October 2014 | Commentary | Viewpoint

Making Hazmat Regulation Compliance Less Hazardous

Tags: Chemical Logistics, Logistics I.T., Legislation, Public Policy, and Regulations, Safety

Forest Himmelfarb is Vice President of Software and Services, Labelmaster, 800-578-4955

Hazardous material (hazmat) transport regulations can often seem like a foreign language. An abundance of unique terms leaves many shippers perplexed. Even the phrase "hazardous materials" can be confusing because the term "dangerous goods" is standard outside the United States.

And with regulations constantly shifting and changing, it gets increasingly harder for shippers to remain compliant.

Failing to comply with hazardous material regulations can result in costly fines. Over the past five years, government agencies issued nearly $50 million in penalties to shippers for compliance violations.

In addition, enforcement agencies may prohibit companies from shipping hazardous materials altogether until they implement corrective action plans and correct procedures.

Technologies for Hazmat Shipping

New technologies often require new or amended regulations to improve safety, making it vital to understand current exemptions and restrictions. For example, if lithium batteries are stored improperly, they can generate heat or start fires. As a result, U.S. and international regulations regarding lithium cells and batteries have changed significantly.

In highly competitive markets where every minute counts, companies seek ways to speed hazardous material shipment processing while maintaining compliance. The following technologies allow them to do both:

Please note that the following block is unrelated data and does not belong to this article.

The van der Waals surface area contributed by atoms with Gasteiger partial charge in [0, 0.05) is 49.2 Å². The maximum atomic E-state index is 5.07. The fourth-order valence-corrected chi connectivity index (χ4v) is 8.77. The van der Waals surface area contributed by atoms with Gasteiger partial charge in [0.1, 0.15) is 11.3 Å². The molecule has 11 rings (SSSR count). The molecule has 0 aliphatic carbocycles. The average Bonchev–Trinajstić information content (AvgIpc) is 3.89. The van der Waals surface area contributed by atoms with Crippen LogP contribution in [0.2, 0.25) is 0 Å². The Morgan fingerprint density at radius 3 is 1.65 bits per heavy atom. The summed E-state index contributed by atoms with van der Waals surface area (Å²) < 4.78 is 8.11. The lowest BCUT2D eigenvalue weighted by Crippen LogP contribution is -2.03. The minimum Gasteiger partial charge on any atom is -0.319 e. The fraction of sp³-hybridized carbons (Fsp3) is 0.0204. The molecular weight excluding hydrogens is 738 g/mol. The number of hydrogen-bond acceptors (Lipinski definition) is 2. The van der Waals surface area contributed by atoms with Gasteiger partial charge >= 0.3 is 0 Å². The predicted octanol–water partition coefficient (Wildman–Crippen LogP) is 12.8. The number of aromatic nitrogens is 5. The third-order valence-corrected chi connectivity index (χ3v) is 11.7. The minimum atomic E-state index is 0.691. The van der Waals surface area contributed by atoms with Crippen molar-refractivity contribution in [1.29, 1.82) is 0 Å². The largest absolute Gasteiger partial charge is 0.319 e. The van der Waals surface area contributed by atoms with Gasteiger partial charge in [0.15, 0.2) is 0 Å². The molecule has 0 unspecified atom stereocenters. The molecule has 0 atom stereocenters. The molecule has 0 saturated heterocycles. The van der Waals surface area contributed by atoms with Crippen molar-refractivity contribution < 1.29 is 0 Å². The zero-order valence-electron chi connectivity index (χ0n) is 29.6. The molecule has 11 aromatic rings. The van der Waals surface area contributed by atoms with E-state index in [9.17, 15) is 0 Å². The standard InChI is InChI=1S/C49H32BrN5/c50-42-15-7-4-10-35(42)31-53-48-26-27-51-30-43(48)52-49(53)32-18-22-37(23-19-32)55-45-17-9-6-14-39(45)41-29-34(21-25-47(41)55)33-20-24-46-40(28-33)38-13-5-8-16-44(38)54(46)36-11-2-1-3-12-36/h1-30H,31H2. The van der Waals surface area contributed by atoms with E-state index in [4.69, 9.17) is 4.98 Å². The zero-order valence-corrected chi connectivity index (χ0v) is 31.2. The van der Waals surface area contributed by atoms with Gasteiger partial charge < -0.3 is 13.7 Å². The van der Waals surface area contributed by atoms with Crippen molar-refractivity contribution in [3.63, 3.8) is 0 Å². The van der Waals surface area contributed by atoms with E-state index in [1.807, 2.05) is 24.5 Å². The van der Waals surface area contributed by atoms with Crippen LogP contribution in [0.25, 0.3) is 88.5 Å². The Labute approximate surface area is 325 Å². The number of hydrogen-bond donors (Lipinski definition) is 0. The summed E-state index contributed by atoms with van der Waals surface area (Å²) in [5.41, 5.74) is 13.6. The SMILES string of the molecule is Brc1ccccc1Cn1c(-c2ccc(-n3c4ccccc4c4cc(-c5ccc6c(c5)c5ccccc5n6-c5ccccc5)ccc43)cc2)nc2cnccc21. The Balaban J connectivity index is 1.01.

• Electronic regulations. Links between various regulations allow shippers to quickly see how the rules vary among shipment modes.
  • Online training. While the classroom is best, online instruction can help supplement a training program.
  • Software. New solutions allow shippers to automatically check shipments against the latest regulations.

    Software Criteria Selection

    With software becoming a preferred method to manage hazmat compliance, selecting the most effective programs becomes essential. Key selection criteria include:

  • Carrier approval. Major carriers such as UPS and FedEx have reviewed and approved certain software providers. Choosing approved vendors ensures that carriers will accept your hazmat shipment.
  • Regulatory checks. Make sure the software's regulatory compliance checks cover all regions your company ships in.
  • Data management. The software needs robust data management capabilities to store the classification details of your hazardous material inventory, as well as any associated documents that must be printed along with the standard paperwork.
  • Customization. Advanced software lets companies input their own shipping policies, load documents, and notes alongside actual regulations.
  • Control. Standard administrative controls allow a central hazardous material manager to administer access rights and monitor multi-site shipping activity.
  • Integration. Software should easily integrate into a corporate ERP system or manifest solution. This avoids double data entry and wasted time.

    Shipping dangerous goods can be a time-consuming, confusing, and complex task. A constantly shifting regulatory environment leaves companies at significant risk of accidental violations. New technologies simplify these regulations, helping shippers avoid costly fines and suspended operations.

 






Visit Our Sponsors